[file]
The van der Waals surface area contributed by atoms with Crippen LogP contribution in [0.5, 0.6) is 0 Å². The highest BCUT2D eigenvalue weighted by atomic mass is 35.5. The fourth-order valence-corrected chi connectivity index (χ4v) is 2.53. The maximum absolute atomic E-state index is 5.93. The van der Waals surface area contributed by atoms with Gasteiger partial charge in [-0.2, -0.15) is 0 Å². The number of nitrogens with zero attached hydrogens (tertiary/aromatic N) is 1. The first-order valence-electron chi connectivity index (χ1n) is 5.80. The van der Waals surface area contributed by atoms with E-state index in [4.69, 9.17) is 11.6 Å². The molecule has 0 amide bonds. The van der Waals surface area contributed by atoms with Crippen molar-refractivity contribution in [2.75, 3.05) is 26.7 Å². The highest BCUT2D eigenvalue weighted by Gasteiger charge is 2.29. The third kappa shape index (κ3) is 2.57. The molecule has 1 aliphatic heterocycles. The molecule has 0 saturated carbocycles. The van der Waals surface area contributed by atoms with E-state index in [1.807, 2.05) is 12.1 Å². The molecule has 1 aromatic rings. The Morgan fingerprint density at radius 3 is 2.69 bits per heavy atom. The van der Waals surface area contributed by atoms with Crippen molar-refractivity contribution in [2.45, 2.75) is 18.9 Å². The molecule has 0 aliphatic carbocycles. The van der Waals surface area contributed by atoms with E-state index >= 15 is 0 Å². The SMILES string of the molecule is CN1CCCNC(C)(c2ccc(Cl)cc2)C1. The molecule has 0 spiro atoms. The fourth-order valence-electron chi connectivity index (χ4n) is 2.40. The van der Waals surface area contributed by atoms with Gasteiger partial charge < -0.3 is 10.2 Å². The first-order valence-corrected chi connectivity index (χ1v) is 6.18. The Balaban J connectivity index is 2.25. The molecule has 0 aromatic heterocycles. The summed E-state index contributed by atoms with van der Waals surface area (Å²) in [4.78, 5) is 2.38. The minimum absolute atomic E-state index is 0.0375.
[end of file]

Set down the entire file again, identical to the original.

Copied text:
The van der Waals surface area contributed by atoms with Crippen LogP contribution in [0.5, 0.6) is 0 Å². The highest BCUT2D eigenvalue weighted by atomic mass is 35.5. The fourth-order valence-corrected chi connectivity index (χ4v) is 2.53. The maximum absolute atomic E-state index is 5.93. The van der Waals surface area contributed by atoms with Gasteiger partial charge in [-0.2, -0.15) is 0 Å². The number of nitrogens with zero attached hydrogens (tertiary/aromatic N) is 1. The first-order valence-electron chi connectivity index (χ1n) is 5.80. The van der Waals surface area contributed by atoms with E-state index in [4.69, 9.17) is 11.6 Å². The molecule has 0 amide bonds. The van der Waals surface area contributed by atoms with Crippen molar-refractivity contribution in [2.75, 3.05) is 26.7 Å². The highest BCUT2D eigenvalue weighted by Gasteiger charge is 2.29. The third kappa shape index (κ3) is 2.57. The molecule has 1 aliphatic heterocycles. The molecule has 0 saturated carbocycles. The van der Waals surface area contributed by atoms with E-state index in [1.807, 2.05) is 12.1 Å². The molecule has 1 aromatic rings. The Morgan fingerprint density at radius 3 is 2.69 bits per heavy atom. The van der Waals surface area contributed by atoms with Crippen molar-refractivity contribution in [2.45, 2.75) is 18.9 Å². The molecule has 0 aliphatic carbocycles. The van der Waals surface area contributed by atoms with E-state index >= 15 is 0 Å². The SMILES string of the molecule is CN1CCCNC(C)(c2ccc(Cl)cc2)C1. The molecule has 0 spiro atoms. The fourth-order valence-electron chi connectivity index (χ4n) is 2.40. The van der Waals surface area contributed by atoms with Gasteiger partial charge < -0.3 is 10.2 Å². The first-order valence-corrected chi connectivity index (χ1v) is 6.18. The Balaban J connectivity index is 2.25. The molecule has 0 aromatic heterocycles. The summed E-state index contributed by atoms with van der Waals surface area (Å²) in [4.78, 5) is 2.38. The minimum absolute atomic E-state index is 0.0375.